Respondents' instant application seeks fees for work done in the period following the filing of the state court action, starting on October 22, 2012. ( See Bauman Decl. Ex. A at 1). Respondents seek remuneration for work done by two attorneys - one of counsel and one associate - and various legal assistants at the law firm of Virginia & Ambinder ("V&A"). The V&A of counsel, Nathan Bishop, is a 1998 graduate from New York University School of Law and has practiced exclusively in the area of labor and employment benefits law since 2000. ( Id. at ¶ 5). V&A billed Bishop's time at an hourly rate of $250.00 to $300.00 for work performed in connection with this action. ( Id. ). Respondents seek payment for 231.4 hours of time billed by Bishop for work done from October 22, 2012, to July 8, 2014, which includes the instant fee application. ( See id. at Ex. A). The V&A associate, Michael Isaac, is a 2007 graduate of Rutgers University School of Law - Newark, and has also regularly represented multiemployer benefit plans in ERISA litigation. ( Id. at ¶ 6). V&A billed Isaac's time at an hourly rate of $225.00 for work performed in connection with this action. ( Id. ). Respondents seek payment for 8.8 hours of time billed by Isaac during the month of July 2014, only for work done on the instant fee application. ( See id. at Ex. A). V&A billed legal assistants' time at an hourly rate of $90.00 to $100.00, and seeks remuneration for 11.2 hours of legal assistants' time, for various tasks performed from November 2012 to January 2014. ( Id. at ¶ 7, Ex. A). Respondents seek professional fees in the amount of $62, 615.00 ( id. at ¶ 10), and costs in the amount of $1, 458.33 ( id. at ¶ 11), for a total award of $64, 073.33. Petitioner disputes the award sought on various grounds.

DISCUSSION

The Court has already determined that Respondents are entitled to attorneys' fees. Thus, the only issue before the Court is whether Respondents' requested fees are "reasonable." While the Court finds that Respondents' hourly rates are reasonable, the Court also finds that several reductions to the number of compensable hours (and, by extension, the overall requested award) are appropriate. First, the Court declines to grant fees related to two settlement conferences, on the ground that such fees were not "reasonably expended." Second, the Court declines to grant Respondents fees associated with preparing and filing the instant application. Third, the Court makes a 15% cut in the requested fees to "trim the fat."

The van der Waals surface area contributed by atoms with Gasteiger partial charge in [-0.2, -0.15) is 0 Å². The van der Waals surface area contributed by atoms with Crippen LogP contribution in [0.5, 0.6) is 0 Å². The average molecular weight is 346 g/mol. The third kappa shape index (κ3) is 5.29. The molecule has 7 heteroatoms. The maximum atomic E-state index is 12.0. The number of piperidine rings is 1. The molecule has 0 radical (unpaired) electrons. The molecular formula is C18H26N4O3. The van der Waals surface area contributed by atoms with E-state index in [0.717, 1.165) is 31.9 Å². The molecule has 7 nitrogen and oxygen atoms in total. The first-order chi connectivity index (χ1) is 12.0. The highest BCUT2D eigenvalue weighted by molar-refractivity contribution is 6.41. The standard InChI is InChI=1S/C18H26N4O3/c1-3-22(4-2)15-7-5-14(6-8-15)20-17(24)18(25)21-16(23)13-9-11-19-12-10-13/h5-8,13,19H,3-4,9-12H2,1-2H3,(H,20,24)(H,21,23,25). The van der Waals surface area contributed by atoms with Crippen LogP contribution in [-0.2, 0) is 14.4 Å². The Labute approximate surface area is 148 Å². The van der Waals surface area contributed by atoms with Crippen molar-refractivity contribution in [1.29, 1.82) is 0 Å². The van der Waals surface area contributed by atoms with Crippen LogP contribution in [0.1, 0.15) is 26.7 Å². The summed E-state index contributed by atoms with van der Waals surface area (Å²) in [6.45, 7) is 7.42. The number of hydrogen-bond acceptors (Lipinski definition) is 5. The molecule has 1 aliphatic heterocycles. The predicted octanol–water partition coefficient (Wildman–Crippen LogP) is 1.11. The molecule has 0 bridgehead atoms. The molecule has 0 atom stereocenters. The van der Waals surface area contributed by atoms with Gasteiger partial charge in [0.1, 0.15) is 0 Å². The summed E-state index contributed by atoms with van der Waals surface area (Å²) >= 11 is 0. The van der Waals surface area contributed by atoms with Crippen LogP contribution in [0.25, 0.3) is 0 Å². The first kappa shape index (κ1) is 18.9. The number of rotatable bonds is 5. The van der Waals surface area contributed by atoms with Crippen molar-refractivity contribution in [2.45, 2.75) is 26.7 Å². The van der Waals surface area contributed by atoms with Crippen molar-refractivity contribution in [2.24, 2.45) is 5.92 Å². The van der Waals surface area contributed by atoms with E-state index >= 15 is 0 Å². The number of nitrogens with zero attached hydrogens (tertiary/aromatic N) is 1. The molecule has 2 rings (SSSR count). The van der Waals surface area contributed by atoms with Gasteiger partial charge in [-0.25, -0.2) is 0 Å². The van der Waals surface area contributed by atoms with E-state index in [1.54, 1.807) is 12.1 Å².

A. Applicable Law

"Both [the Second Circuit] and the Supreme Court have held that the lodestar - the product of a reasonable hourly rate and the reasonable number of hours required by the case - creates a presumptively reasonable fee.'" Millea v. Metro-North R.R. Co., 658 F.3d 154, 166 (2d Cir. 2011) (quoting Arbor Hill Concerned Citizens Neighborhood Assoc. v. County of Albany, 522 F.3d 182, 183 (2d Cir. 2008), and citing Perdue v. Kenny A. ex rel. Winn, 559 U.S. 542, 552-53 (2010)). While the lodestar is not always conclusive, its presumptive reasonability means that it is a "starting point" for a district court's analysis of whether a requested fee award is reasonable. Id. at 166.

A "reasonably hourly rate" is "the rate a paying client would be willing to pay, " keeping in mind "all of the case-specific variables that [courts] have identified as relevant to the reasonableness of attorney's fees in setting a reasonable hourly rate." Arbor Hill, 522 F.3d at 190. Arbor Hill specifically identified the following factors ...